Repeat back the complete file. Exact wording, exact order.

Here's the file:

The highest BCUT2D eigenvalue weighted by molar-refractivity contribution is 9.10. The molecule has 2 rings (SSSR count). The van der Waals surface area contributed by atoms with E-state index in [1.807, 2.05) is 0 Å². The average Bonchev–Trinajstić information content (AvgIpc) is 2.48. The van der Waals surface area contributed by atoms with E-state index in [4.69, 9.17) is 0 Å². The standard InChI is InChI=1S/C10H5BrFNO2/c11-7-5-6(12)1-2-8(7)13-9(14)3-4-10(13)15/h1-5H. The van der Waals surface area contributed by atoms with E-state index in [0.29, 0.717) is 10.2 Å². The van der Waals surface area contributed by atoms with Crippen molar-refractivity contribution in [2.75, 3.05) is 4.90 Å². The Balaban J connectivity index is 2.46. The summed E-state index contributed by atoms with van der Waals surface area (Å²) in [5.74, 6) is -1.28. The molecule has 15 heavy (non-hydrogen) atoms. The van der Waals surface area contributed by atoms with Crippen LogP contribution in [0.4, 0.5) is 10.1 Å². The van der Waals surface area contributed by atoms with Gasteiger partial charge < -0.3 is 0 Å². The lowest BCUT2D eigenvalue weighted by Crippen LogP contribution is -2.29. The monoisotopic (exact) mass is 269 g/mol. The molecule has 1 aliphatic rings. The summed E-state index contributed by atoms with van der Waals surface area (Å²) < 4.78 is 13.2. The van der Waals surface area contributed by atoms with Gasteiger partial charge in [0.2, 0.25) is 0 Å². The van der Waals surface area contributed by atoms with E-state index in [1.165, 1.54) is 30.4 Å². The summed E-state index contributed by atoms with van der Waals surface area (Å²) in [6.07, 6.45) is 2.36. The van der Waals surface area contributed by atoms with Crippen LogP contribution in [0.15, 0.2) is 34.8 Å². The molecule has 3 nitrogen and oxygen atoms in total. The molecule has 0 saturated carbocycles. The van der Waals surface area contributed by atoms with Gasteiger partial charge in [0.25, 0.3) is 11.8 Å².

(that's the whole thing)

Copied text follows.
The highest BCUT2D eigenvalue weighted by molar-refractivity contribution is 9.10. The molecule has 2 rings (SSSR count). The van der Waals surface area contributed by atoms with E-state index in [1.807, 2.05) is 0 Å². The average Bonchev–Trinajstić information content (AvgIpc) is 2.48. The van der Waals surface area contributed by atoms with E-state index in [4.69, 9.17) is 0 Å². The standard InChI is InChI=1S/C10H5BrFNO2/c11-7-5-6(12)1-2-8(7)13-9(14)3-4-10(13)15/h1-5H. The van der Waals surface area contributed by atoms with E-state index in [0.29, 0.717) is 10.2 Å². The van der Waals surface area contributed by atoms with Crippen molar-refractivity contribution in [2.75, 3.05) is 4.90 Å². The Balaban J connectivity index is 2.46. The summed E-state index contributed by atoms with van der Waals surface area (Å²) in [5.74, 6) is -1.28. The molecule has 15 heavy (non-hydrogen) atoms. The van der Waals surface area contributed by atoms with Crippen LogP contribution in [0.4, 0.5) is 10.1 Å². The van der Waals surface area contributed by atoms with Gasteiger partial charge < -0.3 is 0 Å². The lowest BCUT2D eigenvalue weighted by Crippen LogP contribution is -2.29. The monoisotopic (exact) mass is 269 g/mol. The molecule has 1 aliphatic rings. The summed E-state index contributed by atoms with van der Waals surface area (Å²) < 4.78 is 13.2. The van der Waals surface area contributed by atoms with Gasteiger partial charge in [0.2, 0.25) is 0 Å². The van der Waals surface area contributed by atoms with E-state index in [1.165, 1.54) is 30.4 Å². The summed E-state index contributed by atoms with van der Waals surface area (Å²) in [6.07, 6.45) is 2.36. The van der Waals surface area contributed by atoms with Crippen LogP contribution in [0.15, 0.2) is 34.8 Å². The molecule has 3 nitrogen and oxygen atoms in total. The molecule has 0 saturated carbocycles. The van der Waals surface area contributed by atoms with Gasteiger partial charge in [0.25, 0.3) is 11.8 Å².